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Fowl Play ... With the Nets and Devils

Environmentalists say that wildlife is making a comeback at the New Jersey Meadowlands despite decades of development.

October 05, 2003|Steve Strunsky | Associated Press Writer

SECAUCUS, N.J. — Canoeists paddle peacefully under the New Jersey Turnpike. Stumps of an extinct cedar forest jut out of the water, paralleling the Empire State building in the distance. Swans float silently on the Hackensack River, the gentle slope of a landfill rising behind them.

These are the compelling juxtapositions of the New Jersey Meadowlands, a huge swath of wetlands and wildlife now making what environmentalists say is a strong comeback after decades of harmful dumping and development.

The Meadowlands, 10 miles west of Manhattan between the turnpike's eastern and western spurs, is perhaps best known for the sports complex where the Jets, Giants, Nets and Devils play.

It also has a history as a repository for millions of tons of garbage in what are now grassy, capped landfills, the last of which stopped receiving household trash more than a year ago.

But the Meadowlands is also home to countless species of fish and fowl, including striped bass, bluefish and flounder, fished by boaters who launch from a Hudson County park at Snake Hill in Secaucus.

The skies are alight with swooping black cormorants, soaring osprey and great blue heron.

Terrapin turtles that would be crushed crossing the turnpike are now diverted by fences to marshy underpasses.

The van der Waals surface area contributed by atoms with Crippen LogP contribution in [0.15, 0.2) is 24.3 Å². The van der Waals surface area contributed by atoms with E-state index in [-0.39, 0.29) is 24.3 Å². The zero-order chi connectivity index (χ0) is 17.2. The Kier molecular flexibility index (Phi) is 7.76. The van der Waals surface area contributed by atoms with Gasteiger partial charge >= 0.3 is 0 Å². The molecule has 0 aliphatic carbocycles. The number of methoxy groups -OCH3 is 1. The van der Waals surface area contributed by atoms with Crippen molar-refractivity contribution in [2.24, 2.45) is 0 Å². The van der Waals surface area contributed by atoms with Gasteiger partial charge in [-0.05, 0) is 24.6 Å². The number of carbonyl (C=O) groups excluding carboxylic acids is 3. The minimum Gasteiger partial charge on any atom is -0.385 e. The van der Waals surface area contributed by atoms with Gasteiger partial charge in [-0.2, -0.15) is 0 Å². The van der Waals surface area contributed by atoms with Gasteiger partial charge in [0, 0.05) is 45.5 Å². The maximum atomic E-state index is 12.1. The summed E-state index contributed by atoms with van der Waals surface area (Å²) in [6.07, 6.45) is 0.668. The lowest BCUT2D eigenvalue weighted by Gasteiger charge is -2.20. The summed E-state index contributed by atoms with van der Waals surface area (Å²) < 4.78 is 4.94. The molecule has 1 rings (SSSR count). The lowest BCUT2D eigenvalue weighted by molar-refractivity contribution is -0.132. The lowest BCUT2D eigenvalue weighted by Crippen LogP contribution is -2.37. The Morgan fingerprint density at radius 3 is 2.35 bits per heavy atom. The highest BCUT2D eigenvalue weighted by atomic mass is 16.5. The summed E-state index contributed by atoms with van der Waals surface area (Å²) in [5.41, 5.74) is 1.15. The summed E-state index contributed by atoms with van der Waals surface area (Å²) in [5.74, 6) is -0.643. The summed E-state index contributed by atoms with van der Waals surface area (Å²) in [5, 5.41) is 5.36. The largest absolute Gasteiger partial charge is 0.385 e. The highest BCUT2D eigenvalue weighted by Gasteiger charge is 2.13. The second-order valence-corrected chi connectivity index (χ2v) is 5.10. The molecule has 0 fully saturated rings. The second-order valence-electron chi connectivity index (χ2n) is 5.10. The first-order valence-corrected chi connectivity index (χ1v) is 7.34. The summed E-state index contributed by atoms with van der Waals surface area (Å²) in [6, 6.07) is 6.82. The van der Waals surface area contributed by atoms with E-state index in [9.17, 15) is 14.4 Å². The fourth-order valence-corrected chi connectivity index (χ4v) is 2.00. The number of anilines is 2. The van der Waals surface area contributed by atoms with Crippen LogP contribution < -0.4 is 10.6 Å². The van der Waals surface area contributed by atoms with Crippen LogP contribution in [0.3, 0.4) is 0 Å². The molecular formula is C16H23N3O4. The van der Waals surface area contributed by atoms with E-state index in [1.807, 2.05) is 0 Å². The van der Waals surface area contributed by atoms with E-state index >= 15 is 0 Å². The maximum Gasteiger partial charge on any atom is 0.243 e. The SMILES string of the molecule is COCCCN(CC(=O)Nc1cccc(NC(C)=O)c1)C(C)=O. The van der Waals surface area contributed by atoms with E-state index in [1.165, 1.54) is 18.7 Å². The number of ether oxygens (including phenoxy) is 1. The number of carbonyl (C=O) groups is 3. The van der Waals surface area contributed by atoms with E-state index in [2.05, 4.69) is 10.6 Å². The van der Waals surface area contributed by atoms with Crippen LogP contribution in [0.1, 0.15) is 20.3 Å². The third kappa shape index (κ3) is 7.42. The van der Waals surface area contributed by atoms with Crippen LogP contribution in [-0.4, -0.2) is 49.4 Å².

The local congressman, Rep. Steve Rothman, has secured $4 million toward the creation of an 8,400-acre state park to preserve the remaining third of the Meadowlands that has not been developed.

The idea is supported by some formerly pro-development mayors and business people, who now recognize the area's enviro-marketing potential.

Depending on the water level, Manhattan and Newark are visible above the reeds and bright green marsh grass.

"It really brings it home how urbanized this estuary is," said Bill Sheehan, a former rock drummer who heads the Hackensack Riverkeeper, an environmental group that guides boaters through the Meadowlands.

"And yet, when you're down here on a boat or a canoe at low tide, you could be anywhere on the planet. 'Who would have thought this was here!' or 'I go past this every day on my way to work and I never thought there was this much wildlife.' These are the things I hear."

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